Try, Try Again

Re-emerge. Rebuild. Stronger. Better. More focused.

These are the things we say to people and they’ve gone through tough times, or when they find themselves in the middle of it.

“You’ll come out better than this.”

“You’ll be stronger after all of this.”

“You’ll rebuild.”

“You’ll be more focused.”

It’s basically a mantra. We (as humans) try to find ways to make someone feel better for experiencing something hard.

2020 was not an easy year for anyone. Jobs were lost. Friends and loved ones were lost. We had lots of confusing and conflicting leadership and guidelines. It was a year that really tested all of us and pushed many of us to our limits.

So, we can all remain disappointed about what happened or didn’t happen in 2020, or we can see a chance to shift our mindset to change what we can change, or, if we can’t change it, change how we think about it.

So, in that light, 2021 is a year to rebuild. It’s a year to be stronger and better. It’s a year to be more focused. 2021 is the year we come out of the ashes. We re-emerge to be a better version of ourselves and inspire those around us to do the same.

We will find a way forward. Gracefully and gradually, we will come out of all this. After all, life always finds a way. It starts with your personal commitment to get yourself moving forward, no matter where you are.

Get up.

Get clear.

Get moving.

Take Action
Here’s an activity for you. Take a few minutes today to set yourself up for a focused and better you 2021.

Answer these questions:

  1. What are three words you’d use to describe your past year?
  2. What are three words you’d identify as descriptors for your 2021?
  3. If you could accomplish one big thing in 2021, what would it be?

Start with the end in mind: a great, remarkable and amazing 2021.

2020 certainly challenged us, but the way we move forward, the way we emerge out of the ashes, is to know where we’re going.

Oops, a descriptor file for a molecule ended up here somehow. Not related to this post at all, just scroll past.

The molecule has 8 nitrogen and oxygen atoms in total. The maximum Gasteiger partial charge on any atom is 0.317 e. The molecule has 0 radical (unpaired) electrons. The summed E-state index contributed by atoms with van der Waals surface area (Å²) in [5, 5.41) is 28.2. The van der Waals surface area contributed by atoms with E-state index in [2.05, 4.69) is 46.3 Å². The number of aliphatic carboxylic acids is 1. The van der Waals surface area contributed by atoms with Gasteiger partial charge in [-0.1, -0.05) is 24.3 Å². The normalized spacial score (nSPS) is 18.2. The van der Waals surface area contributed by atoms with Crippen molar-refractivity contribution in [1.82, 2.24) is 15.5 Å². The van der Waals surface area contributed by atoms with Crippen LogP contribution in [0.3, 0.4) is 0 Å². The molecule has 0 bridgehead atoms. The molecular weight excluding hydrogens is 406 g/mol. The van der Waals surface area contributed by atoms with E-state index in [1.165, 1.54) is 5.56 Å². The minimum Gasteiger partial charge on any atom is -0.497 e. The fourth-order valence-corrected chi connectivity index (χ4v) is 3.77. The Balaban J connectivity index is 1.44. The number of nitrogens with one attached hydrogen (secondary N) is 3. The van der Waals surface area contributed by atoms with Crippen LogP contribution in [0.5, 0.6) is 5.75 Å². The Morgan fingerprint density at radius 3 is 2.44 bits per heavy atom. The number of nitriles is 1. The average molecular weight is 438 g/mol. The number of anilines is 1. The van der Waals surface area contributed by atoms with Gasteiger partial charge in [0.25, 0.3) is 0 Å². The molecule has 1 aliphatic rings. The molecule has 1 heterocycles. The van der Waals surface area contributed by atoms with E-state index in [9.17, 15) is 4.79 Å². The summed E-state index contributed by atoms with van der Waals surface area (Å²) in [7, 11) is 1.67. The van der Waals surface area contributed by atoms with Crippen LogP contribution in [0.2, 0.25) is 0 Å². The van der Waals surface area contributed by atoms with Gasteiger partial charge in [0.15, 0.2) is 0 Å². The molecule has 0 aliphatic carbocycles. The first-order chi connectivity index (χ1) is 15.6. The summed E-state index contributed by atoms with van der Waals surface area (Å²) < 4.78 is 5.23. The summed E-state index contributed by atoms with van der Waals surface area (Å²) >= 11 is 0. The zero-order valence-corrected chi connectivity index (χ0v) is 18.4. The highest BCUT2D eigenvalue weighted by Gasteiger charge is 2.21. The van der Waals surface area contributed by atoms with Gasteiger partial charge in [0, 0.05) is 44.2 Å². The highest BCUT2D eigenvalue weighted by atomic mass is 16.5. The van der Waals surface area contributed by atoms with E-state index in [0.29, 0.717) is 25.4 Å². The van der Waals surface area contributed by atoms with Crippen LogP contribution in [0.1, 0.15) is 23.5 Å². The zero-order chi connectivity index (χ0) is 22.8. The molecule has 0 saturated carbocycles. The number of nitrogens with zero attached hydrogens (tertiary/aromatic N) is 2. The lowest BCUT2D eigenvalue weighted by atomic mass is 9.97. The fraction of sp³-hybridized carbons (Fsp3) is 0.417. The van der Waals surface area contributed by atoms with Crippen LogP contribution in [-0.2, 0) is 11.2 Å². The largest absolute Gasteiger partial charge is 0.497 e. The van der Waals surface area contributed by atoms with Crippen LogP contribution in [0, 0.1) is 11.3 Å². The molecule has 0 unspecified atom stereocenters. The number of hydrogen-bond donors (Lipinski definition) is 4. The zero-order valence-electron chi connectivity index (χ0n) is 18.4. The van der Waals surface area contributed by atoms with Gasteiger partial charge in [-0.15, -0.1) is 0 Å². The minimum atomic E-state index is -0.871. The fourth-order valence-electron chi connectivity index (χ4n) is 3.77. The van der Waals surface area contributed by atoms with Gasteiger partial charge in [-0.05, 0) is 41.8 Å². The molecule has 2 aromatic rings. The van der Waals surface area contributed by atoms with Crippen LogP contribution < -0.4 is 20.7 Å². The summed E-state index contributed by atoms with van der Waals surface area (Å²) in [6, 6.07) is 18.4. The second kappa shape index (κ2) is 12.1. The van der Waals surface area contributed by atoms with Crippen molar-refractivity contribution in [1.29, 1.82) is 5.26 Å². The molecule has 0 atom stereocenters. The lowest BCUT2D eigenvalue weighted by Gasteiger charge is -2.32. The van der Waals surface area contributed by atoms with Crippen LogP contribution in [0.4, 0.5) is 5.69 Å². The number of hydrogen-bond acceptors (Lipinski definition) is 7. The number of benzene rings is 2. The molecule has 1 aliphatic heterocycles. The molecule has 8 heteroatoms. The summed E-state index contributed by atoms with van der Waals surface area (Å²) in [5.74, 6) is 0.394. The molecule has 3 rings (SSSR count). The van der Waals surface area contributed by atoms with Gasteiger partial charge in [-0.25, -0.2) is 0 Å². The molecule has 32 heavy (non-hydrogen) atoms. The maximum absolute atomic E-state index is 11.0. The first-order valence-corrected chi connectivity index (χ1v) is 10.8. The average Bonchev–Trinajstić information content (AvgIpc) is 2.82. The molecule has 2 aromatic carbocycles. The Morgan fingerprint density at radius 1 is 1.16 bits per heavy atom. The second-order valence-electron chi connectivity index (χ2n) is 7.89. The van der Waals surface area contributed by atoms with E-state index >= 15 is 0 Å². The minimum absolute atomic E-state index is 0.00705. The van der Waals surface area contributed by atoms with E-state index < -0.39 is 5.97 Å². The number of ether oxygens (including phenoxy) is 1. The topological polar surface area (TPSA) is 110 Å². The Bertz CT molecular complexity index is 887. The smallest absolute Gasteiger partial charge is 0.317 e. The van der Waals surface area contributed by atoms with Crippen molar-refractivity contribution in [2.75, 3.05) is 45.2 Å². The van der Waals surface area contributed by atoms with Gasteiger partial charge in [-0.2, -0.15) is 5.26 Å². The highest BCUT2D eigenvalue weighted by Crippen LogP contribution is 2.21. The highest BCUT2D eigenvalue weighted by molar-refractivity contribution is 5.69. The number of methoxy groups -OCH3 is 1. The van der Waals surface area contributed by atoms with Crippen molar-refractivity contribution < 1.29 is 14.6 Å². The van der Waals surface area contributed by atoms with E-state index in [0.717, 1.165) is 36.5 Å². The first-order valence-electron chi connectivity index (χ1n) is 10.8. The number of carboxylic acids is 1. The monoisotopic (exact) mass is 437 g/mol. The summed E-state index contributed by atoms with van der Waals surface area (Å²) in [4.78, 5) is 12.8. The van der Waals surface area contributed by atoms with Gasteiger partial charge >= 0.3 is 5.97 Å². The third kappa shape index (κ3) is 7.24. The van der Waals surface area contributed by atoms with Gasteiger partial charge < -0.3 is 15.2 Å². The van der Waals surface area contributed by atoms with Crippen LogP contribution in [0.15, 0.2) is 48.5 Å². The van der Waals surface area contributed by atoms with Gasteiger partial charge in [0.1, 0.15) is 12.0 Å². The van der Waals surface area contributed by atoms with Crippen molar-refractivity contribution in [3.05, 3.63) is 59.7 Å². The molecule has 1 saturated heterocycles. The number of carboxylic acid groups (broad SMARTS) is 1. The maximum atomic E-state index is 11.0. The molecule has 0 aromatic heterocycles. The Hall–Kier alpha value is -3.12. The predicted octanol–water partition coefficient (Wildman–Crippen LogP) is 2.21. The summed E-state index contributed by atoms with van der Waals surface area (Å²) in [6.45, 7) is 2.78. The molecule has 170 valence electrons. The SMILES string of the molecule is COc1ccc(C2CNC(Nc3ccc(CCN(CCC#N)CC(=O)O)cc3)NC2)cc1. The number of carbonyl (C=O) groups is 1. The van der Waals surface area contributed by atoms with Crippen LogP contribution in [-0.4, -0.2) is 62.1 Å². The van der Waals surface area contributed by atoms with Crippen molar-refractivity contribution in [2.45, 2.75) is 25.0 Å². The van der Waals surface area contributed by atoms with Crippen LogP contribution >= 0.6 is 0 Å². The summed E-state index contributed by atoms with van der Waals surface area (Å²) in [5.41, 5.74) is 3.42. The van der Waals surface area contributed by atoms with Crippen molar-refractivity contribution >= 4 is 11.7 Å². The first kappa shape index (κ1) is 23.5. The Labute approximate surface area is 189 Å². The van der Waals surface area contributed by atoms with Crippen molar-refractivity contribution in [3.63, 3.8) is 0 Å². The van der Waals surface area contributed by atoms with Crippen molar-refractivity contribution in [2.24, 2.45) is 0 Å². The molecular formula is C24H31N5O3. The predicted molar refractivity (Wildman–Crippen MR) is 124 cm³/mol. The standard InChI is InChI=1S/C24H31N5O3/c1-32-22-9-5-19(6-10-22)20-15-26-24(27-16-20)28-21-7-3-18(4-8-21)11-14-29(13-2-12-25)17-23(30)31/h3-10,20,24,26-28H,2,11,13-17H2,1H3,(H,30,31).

So, where are you going this year?

By Kristin Allaben

Consider reading Seeing Through the Fog

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How to Solve Any Challenge You Face (Really!)

It doesn’t seem so long ago that we were all struggling with how to make the right decision about what to do come the Fall. Do we send the kids back to school? Do we attempt a hybrid approach? Do we keep education 100% remote?

And the questions didn’t stop with our kids, either. Questions about whether or not it was safe to return to work, whether our jobs would still be there, if it was possible to shift to entirely remote work (or if a hybrid approach was an option), if we’d end up facing unemployment again, if we could afford to make a change, if now was the right time to make a job/career change.

So many questions. So much uncertainty.

So, if you’re laying awake at night trying to decide what will be the best and safest option for you and you’re your family, this post is for you.

Let me introduce you to our Solve Anything Process. We built the Solve Anything Process, a step-by-step guide, to help our clients expand their awareness of what they want and where they are so they can intentionally and wisely close the gap between the two. We find it works so well that we wanted to share it to help everyone better deal with the challenges and issues of the moment.

The Process Described
First, you start by identifying the focus of your Solve Anything Process. Call it a challenge, an issue, a situation – whatever you want to identify as the focus, write it down. Visualize it. Make it real. This is meant to be broad because the focus is the overall thing you are discussing. For example, the focus could be addressing decisions about school.